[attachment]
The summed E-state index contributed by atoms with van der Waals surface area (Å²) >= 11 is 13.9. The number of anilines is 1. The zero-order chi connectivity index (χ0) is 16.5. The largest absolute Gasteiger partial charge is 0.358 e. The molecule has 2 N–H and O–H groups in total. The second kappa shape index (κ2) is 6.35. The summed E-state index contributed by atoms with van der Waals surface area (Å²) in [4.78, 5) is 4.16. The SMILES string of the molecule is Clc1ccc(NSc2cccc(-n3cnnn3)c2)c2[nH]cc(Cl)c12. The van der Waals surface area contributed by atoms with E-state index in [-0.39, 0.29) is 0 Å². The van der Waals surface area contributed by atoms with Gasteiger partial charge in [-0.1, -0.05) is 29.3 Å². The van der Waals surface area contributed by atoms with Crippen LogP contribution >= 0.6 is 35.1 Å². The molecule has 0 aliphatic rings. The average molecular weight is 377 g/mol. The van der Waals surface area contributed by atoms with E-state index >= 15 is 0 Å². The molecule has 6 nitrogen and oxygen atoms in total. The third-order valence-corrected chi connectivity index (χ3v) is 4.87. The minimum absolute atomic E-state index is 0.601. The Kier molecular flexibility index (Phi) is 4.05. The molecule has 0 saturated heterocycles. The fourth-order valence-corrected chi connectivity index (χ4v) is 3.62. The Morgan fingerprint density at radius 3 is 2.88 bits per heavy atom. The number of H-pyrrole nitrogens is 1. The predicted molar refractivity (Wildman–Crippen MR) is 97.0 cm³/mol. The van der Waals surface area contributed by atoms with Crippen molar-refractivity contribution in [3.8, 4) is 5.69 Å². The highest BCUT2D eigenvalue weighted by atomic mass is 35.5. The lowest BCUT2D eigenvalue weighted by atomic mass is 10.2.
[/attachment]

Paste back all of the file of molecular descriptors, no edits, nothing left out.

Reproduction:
The summed E-state index contributed by atoms with van der Waals surface area (Å²) >= 11 is 13.9. The number of anilines is 1. The zero-order chi connectivity index (χ0) is 16.5. The largest absolute Gasteiger partial charge is 0.358 e. The molecule has 2 N–H and O–H groups in total. The second kappa shape index (κ2) is 6.35. The summed E-state index contributed by atoms with van der Waals surface area (Å²) in [4.78, 5) is 4.16. The SMILES string of the molecule is Clc1ccc(NSc2cccc(-n3cnnn3)c2)c2[nH]cc(Cl)c12. The van der Waals surface area contributed by atoms with E-state index in [-0.39, 0.29) is 0 Å². The van der Waals surface area contributed by atoms with Gasteiger partial charge in [-0.1, -0.05) is 29.3 Å². The van der Waals surface area contributed by atoms with Crippen LogP contribution >= 0.6 is 35.1 Å². The molecule has 0 aliphatic rings. The average molecular weight is 377 g/mol. The van der Waals surface area contributed by atoms with E-state index >= 15 is 0 Å². The molecule has 6 nitrogen and oxygen atoms in total. The third-order valence-corrected chi connectivity index (χ3v) is 4.87. The minimum absolute atomic E-state index is 0.601. The Kier molecular flexibility index (Phi) is 4.05. The molecule has 0 saturated heterocycles. The fourth-order valence-corrected chi connectivity index (χ4v) is 3.62. The Morgan fingerprint density at radius 3 is 2.88 bits per heavy atom. The number of H-pyrrole nitrogens is 1. The predicted molar refractivity (Wildman–Crippen MR) is 97.0 cm³/mol. The van der Waals surface area contributed by atoms with Crippen molar-refractivity contribution in [3.8, 4) is 5.69 Å². The highest BCUT2D eigenvalue weighted by atomic mass is 35.5. The lowest BCUT2D eigenvalue weighted by atomic mass is 10.2.